Don’t worry, you can save the trees and your holiday spirit! If you see Oriental bittersweet in your holiday decorations, the best thing to do is throw it away. You can also burn it in your fireplace or woodstove. It’s best to avoid throwing it outside or composting since the fruit, or “berries” can survive through winter and will create new vines in the spring. If DIY isn’t your area of expertise, remember to ask when you purchase decorations with berries if they are real or plastic, and if they are real, where they came from, and does the seller know which species they are? Again, if you are ever unsure, best to throw them in a fire rather than outdoors to prevent the unintentional spread of invasive species.

Reach out to our Senior Environmental Coordinator Kimberly Peace if you’d like more information.

Presidential Power Sways Environmental Perception

Who would you say was one of the most significant environmental Presidents? Would it surprise you if I told you I think it is Richard Nixon? Yes, the only US President to resign from office, and who commonly made such un-eco-friendly statements as comparing environmentalists to a bunch of animals, was also the President who signed into creation the National Environmental Policy Act (NEPA) in 1969. This was one of the first laws that established the legislative framework for protecting the environment, outlined national environmental policies and goals, and developed the Presidential Council on Environment (now known as the Council on Environmental Quality (CEQ)) within the executive office. NEPA requires federal agencies to integrate our national environmental values into their decision making processes by considering the environmental, human and social impacts of their proposed actions as well as the reasonable alternatives to those actions.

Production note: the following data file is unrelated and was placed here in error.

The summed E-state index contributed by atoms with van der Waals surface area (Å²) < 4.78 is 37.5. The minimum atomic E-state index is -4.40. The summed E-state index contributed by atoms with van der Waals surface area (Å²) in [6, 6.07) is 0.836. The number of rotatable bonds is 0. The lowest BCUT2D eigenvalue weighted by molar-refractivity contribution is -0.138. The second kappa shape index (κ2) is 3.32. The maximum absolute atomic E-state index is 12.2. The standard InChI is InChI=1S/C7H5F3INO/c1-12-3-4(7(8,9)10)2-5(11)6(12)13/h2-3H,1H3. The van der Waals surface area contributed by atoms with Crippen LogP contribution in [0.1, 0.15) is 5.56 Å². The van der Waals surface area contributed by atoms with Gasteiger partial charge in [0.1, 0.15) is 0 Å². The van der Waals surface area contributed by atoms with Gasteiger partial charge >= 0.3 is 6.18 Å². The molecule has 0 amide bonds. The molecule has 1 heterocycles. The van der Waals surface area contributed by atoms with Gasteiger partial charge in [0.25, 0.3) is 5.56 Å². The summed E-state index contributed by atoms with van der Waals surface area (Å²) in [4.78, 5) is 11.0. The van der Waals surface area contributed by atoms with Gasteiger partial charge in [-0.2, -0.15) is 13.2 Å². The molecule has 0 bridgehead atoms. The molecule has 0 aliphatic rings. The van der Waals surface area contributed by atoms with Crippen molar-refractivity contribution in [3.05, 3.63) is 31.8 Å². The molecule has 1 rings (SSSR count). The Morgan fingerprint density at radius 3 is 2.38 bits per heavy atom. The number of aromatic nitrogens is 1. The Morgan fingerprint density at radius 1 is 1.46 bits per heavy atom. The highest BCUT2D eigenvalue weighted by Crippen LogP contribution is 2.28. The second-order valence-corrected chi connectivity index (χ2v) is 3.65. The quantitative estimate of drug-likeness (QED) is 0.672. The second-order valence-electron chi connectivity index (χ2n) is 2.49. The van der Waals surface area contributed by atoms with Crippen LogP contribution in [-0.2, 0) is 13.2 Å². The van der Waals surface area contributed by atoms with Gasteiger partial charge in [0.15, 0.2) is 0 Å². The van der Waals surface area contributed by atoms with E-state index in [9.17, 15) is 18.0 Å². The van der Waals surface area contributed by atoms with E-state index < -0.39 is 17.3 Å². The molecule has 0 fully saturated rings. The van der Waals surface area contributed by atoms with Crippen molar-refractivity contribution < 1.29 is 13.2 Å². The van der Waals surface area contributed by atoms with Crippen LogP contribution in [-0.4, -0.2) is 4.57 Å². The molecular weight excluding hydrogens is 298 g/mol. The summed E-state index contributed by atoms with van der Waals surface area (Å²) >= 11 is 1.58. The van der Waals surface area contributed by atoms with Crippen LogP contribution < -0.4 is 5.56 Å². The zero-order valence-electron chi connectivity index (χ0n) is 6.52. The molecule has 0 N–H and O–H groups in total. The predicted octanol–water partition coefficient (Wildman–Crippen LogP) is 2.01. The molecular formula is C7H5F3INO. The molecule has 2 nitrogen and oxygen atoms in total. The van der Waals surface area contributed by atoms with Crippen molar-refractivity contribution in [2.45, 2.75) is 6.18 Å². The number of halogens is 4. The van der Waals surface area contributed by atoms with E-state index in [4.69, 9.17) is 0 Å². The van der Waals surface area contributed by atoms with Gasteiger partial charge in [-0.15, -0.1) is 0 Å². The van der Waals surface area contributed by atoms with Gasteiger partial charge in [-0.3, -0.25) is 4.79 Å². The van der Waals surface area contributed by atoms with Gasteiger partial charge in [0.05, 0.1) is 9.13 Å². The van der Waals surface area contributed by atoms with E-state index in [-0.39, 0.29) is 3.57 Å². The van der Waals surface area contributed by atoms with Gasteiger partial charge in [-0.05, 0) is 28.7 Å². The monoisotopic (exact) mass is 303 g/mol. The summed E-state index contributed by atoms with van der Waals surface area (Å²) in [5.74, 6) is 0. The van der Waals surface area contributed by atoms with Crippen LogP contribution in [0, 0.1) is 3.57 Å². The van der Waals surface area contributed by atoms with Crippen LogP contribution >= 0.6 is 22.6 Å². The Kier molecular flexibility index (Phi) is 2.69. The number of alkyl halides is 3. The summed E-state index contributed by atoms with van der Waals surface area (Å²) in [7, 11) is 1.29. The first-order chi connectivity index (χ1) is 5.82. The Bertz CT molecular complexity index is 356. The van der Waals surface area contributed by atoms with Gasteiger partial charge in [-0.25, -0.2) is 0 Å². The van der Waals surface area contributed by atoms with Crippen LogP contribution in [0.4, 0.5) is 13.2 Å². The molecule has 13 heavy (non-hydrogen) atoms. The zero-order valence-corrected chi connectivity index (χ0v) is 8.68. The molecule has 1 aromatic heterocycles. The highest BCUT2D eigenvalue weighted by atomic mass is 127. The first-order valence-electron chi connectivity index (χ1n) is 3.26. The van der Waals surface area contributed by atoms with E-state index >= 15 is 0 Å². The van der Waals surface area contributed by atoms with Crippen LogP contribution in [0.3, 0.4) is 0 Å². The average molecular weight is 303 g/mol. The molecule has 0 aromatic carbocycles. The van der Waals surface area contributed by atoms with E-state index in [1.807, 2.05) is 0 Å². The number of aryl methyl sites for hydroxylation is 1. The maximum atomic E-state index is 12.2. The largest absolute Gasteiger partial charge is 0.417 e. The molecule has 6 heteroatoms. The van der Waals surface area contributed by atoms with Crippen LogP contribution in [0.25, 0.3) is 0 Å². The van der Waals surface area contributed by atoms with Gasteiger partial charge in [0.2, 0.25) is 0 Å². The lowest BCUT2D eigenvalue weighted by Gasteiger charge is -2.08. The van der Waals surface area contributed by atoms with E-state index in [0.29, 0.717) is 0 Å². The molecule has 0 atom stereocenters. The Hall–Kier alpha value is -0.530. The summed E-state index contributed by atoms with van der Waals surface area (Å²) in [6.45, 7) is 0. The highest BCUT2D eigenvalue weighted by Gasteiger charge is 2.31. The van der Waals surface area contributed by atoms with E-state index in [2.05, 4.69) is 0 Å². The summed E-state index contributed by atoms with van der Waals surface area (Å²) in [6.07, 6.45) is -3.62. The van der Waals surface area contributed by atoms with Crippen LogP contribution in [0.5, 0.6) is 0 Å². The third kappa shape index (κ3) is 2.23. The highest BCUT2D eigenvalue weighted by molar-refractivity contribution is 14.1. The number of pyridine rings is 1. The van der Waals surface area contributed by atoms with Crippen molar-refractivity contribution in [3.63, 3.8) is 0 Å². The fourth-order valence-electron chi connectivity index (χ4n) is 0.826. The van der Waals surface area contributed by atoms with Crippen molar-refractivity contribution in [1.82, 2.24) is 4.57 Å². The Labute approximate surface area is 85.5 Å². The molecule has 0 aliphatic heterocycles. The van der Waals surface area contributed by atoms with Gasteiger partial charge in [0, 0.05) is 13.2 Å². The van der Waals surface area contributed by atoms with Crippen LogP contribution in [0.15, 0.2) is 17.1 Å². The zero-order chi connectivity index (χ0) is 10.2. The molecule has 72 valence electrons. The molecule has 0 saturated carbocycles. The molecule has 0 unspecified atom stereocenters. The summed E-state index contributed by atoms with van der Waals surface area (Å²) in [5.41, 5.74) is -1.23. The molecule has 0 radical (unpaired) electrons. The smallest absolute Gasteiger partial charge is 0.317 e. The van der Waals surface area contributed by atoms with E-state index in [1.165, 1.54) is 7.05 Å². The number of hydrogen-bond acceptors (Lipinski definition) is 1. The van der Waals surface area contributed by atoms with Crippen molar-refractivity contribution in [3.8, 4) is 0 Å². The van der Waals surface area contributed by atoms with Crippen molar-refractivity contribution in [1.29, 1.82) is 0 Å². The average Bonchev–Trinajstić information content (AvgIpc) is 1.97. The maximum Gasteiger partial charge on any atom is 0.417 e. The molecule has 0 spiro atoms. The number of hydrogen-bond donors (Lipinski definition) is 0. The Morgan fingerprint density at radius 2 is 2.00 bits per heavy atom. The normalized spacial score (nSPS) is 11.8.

In 1970, President Nixon also created the Environmental Protection Agency (EPA). Before the agency was created, our nation had no central authority overseeing the protection of the environment. Shortly afterwards, he signed into effect the Clean Air Act Extension. This is one of the most significant air pollution control bills in American history. It required the newly formed EPA to create and enforce regulations to protect people from airborne pollution known to be hazardous to human health, specifically targeting sulfur dioxide, nitrogen dioxide, particulate matter, carbon monoxide, ozone and lead.

President Nixon also signed into effect the Endangered Species Act (1973) creating the concept of preserving species and their habitats listed as threatened and endangered; this act has been called “the Magna Carta of the environmental movement.”

Finally, in the midst of his impeachment concerns, Nixon also proposed and lobbied through Congress the Safe Drinking Water Act that was ultimately signed by President Gerald Ford in 1974. This act initiated national efforts to protect the nation’s lakes, streams, rivers, wetlands and other bodies of water. It is fundamental in protecting aquatic resources including public drinking water supplies.

It comes as no surprise that during such an important environmental awareness period the first Earth Day was celebrated on April 22, 1970. Earth Day founder Gaylord Nelson, then a U.S. Senator from Wisconsin, proposed the idea of a “national teach-in on the environment” to the national media and ultimately gathered a national staff of 85 to promote events across the country. On that first Earth Day over 20 million Americans took to the streets, parks, and auditoriums to demonstrate for a healthy, sustainable environment in many wonderfully creative ways.

In the 45 years since the origin of NEPA and these other ground-breaking legislations, environmental protection and regulation has become extensive and complex. In my role as Environmental Coordinator, I work hard to ensure our clients and projects comply with the applicable laws and regulations that govern our projects. I work to guide projects from preliminary design through construction and operation while successfully acquiring the relevant federal and state environmental permits, including NEPA compliance for impacts to streams, rivers, floodplains, wetlands, and state- and federally-listed species, among others.

Earth Day 2015 will celebrate the 45th anniversary of the event that raised environmental issues awareness to unprecedented heights and brought the concept of working towards a cleaner and safer nation from a wild “hippie” idea to mainstream citizens. For more information on how you can participate in Earth Day celebrations and events visit Earth Day Network.